Don't expect the IRS to accept a defense based only on the so-called valuation rules of thumb, the industry guidelines that sometimes appear in textbooks or industry newsletters. (The rule of thumb on pizza shops, for example, is that they're worth, for sale purposes, 30% to 40% of gross annual sales.) Rules of thumb are nothing more than the roughest of starting points, warns Ed Telling, a business broker and appraiser based in Cortland, N.Y. At best, they can only help you approximate typical market prices for typical businesses in your industry.

Like Uncle Sam, bankers and investors are generally skeptical about rules of thumb. You can expect both groups to require a valuation--usually to be performed by appraisers of their choice--whenever a company seeks either a significant increase in credit or a new infusion of equity capital. A banker is likely to waive the valuation requirement only when a company's loan is fully collateralized by personal or corporate assets.

Not every valuation story has a happy ending. Stephen Davies, president of US Computer Group, a $25-million Farmingdale, N.Y., company, recently spent three months and $20,000 hiring two appraising firms. The double hit was required by a bank that was considering the company's application for a major financing package. The bank, Davies says, wanted to assess the value of some of US Computer Group's contacts. "Both valuations verified the value of those contracts," says Davies. "They essentially agreed with everything I had said and then, at the final moment, a senior officer at the bank decided he had 'conceptual problems' with the loan. Why didn't he raise them at the beginning rather than require us to get those two valuations?"

Davies has had better luck with the regular "mini-valuations" he commissions as part of US Computer Group's employee-benefits package. "We include a company-stock component in our 401(k) plan, which means we need a small-scale valuation each year. All that costs is about $2,500, and it's really just a matter of routine," he explains. "The result is well worth it."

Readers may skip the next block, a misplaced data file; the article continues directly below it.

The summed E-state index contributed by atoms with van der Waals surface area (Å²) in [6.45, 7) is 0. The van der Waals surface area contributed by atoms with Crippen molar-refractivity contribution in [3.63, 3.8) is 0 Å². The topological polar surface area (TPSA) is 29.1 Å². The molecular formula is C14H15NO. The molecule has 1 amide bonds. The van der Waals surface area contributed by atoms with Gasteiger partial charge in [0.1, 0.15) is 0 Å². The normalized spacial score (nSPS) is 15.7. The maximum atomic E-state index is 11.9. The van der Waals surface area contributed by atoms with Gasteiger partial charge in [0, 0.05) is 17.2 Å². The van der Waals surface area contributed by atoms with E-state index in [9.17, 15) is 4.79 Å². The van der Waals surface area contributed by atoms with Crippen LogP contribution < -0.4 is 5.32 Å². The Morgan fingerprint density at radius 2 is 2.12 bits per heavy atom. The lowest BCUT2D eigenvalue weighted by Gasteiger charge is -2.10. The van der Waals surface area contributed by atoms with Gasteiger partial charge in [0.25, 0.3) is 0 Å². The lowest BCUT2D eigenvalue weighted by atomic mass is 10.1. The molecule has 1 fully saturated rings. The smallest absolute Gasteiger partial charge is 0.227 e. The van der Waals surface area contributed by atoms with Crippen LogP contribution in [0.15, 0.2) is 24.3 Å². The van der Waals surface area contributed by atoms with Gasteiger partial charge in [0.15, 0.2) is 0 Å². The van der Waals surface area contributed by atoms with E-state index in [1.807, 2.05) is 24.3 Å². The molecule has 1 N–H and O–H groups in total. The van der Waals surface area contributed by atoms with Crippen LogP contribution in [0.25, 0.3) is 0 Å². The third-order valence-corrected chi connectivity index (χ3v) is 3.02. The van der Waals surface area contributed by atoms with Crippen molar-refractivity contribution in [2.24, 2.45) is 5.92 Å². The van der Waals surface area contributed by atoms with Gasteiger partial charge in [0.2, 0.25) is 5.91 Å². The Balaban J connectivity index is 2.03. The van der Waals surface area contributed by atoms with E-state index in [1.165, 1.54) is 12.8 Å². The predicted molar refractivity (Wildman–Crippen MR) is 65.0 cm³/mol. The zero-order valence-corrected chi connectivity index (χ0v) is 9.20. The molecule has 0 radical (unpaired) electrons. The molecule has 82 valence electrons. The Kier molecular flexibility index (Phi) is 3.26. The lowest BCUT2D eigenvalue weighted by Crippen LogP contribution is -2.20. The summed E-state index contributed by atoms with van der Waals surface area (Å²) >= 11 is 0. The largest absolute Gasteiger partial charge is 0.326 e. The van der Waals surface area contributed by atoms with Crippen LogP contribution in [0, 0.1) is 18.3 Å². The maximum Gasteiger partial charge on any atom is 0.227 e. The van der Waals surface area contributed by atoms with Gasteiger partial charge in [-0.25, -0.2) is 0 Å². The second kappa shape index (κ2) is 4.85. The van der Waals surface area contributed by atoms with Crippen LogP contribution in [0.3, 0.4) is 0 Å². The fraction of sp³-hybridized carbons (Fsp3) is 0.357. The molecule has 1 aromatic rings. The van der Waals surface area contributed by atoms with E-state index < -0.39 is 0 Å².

Jill Andresky Fraser is Inc.' s finance editor.


In Practice: Valuation Time

All sorts of events could trigger a need for a valuation; check with your accountant or lawyer whenever major changes occur within your business. You may need a valuation if you're--

  • Applying for credit or a loan
  • Seeking outside investors
  • Disputing the conclusions of an IRS audit
  • Conducting a major strategic-planning initiative
  • Planning for an initial public offering of stock
  • Doing estate or gift planning that involves company stock
  • Creating a company stock-option plan or other benefits plan that involves company stock (such plans also require routine subsequent "mini-valuations")
  • Breaking up a partnership
  • Getting a divorce
  • Entering bankruptcy
  • Selling the company or a division

Did you know that...

Though most valuations claim to assign a fair-market value, the results can vary widely. Here are some reasons:

  1. For estate- and gift-tax purposes, an ideal valuation is one that's as low as possible, to minimize tax liabilities. Expect the appraiser to look for any documentable factor that might lower your company's value.
  2. For sale purposes, well-prepared sellers equip themselves with a valuation that documents the highest possible value.
  3. For financing purposes, bankers will look for a valuation that focuses on liquidation value rather than a company's prospects as a going concern.
  4. For litigation purposes, valuations are a dog-eat-dog business. Set your valuation goals according to the side of the case you're on, but remember that the best investment you can make is a comprehensive, fully defensible document from the most blue-chip appraiser you can afford.

Resource
Want to know more about valuations, particularly from the viewpoint of buying or selling a business? There is one (and only one) book to buy: The 1997 Business Reference Guide (Business Brokerage Press, 508-369-5254, $72), edited by Thomas L. West. This 550-page book doesn't bog you down with unnecessary appraisal jargon and yet is full of fascinating tidbits. You'll find rules of thumb, useful listings of business brokers, mergers-and-acquisitions resources, and valuable sample contracts and checklists.